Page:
When it comes to measuring wound tension, there are generally two methods –Harvey’s technique measuring intraluminal pressure inside a hollow organ5 or that advocated by Howe – studying the forces needed to disrupt a wound6.
Many different tensiometers have been developed in studies to measure wound tension6,7 but most have been cumbersome, non-portable and use clamps – the placement of which becomes very user-dependent. Thompson and others reported an improved design of a tensiometer to study irradiated wounds in rabbits, but images of their device show a large non-portable device8. Spring loaded sensors have also been developed to measure the force on a tensioned suture inside a closed incision and to measure the pulling force used to close the incision9 – however, once again results are variable due to variability of knot-tying techniques of sutures used.
Jacquet10 and others have suggested that when it comes to skin there is a difference on stress-strain relationships in vivo and ex vivo measurements – if one observed the shape of the ex vivo test, the stress-strain curve starts with a very low slope and then presents a large non-linearity at low strain, whereas in an in vivo test, the curve is much stiffer. This stiffness is attributed to the initial stress of the skin, also noted by Langer. Therefore Jacquet’s team designed a skin tension measuring device that relied on extensiometry testing i.e. skin was tested not only in traction, but also in compression10. In our view this device as still not portable or user-friendly enough to be used in curved or smaller bodily sites during real-time surgery.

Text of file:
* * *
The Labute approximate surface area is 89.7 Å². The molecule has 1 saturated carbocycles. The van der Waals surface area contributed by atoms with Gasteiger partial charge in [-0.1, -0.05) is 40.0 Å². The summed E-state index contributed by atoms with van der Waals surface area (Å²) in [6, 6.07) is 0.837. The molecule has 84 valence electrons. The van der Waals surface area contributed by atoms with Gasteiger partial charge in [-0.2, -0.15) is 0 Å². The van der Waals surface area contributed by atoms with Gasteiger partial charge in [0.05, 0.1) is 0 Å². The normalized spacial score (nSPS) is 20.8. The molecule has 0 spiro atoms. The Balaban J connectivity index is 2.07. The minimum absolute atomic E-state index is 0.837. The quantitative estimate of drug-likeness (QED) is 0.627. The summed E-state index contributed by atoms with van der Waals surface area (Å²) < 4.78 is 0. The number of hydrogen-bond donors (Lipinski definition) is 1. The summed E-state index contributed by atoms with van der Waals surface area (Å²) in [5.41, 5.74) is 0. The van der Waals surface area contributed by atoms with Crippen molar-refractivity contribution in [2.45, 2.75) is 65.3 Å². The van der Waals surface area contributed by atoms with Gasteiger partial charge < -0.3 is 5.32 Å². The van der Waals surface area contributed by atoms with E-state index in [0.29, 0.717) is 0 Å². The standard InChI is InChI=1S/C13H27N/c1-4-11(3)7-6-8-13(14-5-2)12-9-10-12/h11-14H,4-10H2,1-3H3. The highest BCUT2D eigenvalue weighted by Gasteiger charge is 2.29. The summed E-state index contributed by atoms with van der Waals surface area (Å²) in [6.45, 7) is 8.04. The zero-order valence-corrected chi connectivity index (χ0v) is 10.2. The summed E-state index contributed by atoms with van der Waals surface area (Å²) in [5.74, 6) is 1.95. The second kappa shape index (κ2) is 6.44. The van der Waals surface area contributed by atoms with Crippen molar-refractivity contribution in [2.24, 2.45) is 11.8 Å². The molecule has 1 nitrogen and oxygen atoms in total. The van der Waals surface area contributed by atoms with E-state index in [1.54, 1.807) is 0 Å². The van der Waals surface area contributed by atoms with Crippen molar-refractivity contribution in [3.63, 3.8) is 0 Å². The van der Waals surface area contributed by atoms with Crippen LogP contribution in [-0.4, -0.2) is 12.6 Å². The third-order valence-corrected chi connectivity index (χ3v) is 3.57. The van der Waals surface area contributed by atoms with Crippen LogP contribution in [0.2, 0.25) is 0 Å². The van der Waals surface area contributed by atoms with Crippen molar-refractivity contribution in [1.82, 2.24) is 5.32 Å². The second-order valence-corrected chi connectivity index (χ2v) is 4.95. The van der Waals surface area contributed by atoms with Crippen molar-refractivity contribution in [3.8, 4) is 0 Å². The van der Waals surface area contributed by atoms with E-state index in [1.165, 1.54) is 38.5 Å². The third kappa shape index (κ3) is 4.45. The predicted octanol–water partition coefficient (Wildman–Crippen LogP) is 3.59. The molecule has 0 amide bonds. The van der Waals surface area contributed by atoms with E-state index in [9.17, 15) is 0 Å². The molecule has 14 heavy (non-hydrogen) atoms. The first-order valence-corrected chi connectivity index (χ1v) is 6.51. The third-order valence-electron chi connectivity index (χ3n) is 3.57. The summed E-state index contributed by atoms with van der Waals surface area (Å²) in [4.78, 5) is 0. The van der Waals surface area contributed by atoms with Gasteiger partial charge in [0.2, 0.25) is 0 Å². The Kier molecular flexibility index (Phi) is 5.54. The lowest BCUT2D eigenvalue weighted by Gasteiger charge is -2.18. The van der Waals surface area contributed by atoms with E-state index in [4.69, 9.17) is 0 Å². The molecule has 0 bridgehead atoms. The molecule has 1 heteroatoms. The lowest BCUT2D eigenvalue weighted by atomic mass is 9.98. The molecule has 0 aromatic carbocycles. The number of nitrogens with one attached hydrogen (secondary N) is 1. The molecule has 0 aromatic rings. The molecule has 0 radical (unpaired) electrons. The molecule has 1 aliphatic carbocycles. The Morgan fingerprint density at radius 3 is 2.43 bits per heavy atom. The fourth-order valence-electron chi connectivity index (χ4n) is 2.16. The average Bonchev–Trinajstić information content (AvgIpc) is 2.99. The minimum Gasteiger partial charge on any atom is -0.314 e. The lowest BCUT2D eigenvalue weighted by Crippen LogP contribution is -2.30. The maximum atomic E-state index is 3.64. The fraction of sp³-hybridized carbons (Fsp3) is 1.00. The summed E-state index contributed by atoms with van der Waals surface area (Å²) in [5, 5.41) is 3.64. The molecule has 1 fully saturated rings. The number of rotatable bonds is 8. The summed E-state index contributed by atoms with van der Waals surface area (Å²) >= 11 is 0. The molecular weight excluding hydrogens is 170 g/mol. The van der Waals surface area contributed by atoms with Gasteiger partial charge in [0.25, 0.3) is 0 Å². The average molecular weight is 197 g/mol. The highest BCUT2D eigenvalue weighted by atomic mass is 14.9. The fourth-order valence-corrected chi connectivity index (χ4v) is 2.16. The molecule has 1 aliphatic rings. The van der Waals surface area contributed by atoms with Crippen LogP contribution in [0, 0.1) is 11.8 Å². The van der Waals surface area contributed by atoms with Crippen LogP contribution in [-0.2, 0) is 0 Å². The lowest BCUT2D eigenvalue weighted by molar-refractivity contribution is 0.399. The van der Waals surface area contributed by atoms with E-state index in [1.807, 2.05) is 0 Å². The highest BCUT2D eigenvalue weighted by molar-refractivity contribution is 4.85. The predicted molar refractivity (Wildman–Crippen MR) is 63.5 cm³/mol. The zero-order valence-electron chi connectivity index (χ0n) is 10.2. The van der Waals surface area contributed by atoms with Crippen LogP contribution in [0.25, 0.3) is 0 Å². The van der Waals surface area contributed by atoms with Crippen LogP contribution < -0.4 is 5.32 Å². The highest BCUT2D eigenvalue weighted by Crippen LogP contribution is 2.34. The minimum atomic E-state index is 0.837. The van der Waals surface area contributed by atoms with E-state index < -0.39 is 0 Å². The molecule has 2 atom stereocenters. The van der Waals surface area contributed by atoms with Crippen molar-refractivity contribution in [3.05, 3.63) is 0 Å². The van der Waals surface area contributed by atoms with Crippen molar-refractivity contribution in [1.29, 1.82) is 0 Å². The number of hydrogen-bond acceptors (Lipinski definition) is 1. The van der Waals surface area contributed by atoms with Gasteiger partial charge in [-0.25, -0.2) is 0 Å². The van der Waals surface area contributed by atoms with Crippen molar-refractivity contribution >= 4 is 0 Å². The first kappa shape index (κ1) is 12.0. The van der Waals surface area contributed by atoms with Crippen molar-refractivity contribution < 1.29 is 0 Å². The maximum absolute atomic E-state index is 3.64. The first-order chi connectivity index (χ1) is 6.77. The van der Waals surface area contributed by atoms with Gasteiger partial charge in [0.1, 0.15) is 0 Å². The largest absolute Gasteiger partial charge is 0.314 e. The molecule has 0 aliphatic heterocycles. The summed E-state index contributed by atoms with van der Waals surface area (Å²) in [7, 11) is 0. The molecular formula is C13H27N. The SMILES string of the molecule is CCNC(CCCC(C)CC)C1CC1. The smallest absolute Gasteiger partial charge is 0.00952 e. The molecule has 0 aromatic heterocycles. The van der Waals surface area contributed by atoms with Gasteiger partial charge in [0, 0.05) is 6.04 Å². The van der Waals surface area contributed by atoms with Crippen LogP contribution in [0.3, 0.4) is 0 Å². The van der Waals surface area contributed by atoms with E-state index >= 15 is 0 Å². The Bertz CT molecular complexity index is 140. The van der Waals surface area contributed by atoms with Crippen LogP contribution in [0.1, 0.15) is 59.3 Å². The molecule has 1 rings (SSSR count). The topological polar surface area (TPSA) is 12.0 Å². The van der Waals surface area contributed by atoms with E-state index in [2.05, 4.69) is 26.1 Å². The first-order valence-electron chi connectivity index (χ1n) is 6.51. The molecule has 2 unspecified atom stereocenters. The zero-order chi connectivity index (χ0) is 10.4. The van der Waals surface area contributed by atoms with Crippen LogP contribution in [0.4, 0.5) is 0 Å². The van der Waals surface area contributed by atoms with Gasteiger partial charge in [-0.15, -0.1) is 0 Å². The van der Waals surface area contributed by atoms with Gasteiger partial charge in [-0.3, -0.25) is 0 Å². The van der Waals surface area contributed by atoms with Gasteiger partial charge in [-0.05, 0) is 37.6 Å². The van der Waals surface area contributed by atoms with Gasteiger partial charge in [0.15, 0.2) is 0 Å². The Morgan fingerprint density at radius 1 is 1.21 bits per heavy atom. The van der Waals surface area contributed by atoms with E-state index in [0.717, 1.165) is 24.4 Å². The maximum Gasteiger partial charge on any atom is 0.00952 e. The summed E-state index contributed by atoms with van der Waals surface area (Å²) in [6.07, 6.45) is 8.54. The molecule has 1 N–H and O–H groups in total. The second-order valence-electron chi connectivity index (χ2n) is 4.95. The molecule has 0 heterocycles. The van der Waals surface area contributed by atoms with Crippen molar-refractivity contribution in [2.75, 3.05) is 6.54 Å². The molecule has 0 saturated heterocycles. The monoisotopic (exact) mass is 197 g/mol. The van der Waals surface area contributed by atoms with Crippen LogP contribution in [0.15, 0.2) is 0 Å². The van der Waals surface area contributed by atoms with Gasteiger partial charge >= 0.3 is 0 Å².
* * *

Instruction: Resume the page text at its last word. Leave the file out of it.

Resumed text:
Our planning brief was therefore simple for this design project. Could we come up with a bi-directional skin tension measuring device that could measure inherent tension in the skin and also the force needed to close the wound i.e. one that could measure inward and outward forces, while having the ease of use of a forceps? How could we achieve consistency of results, while reducing the variability of readings?
Materials and Methods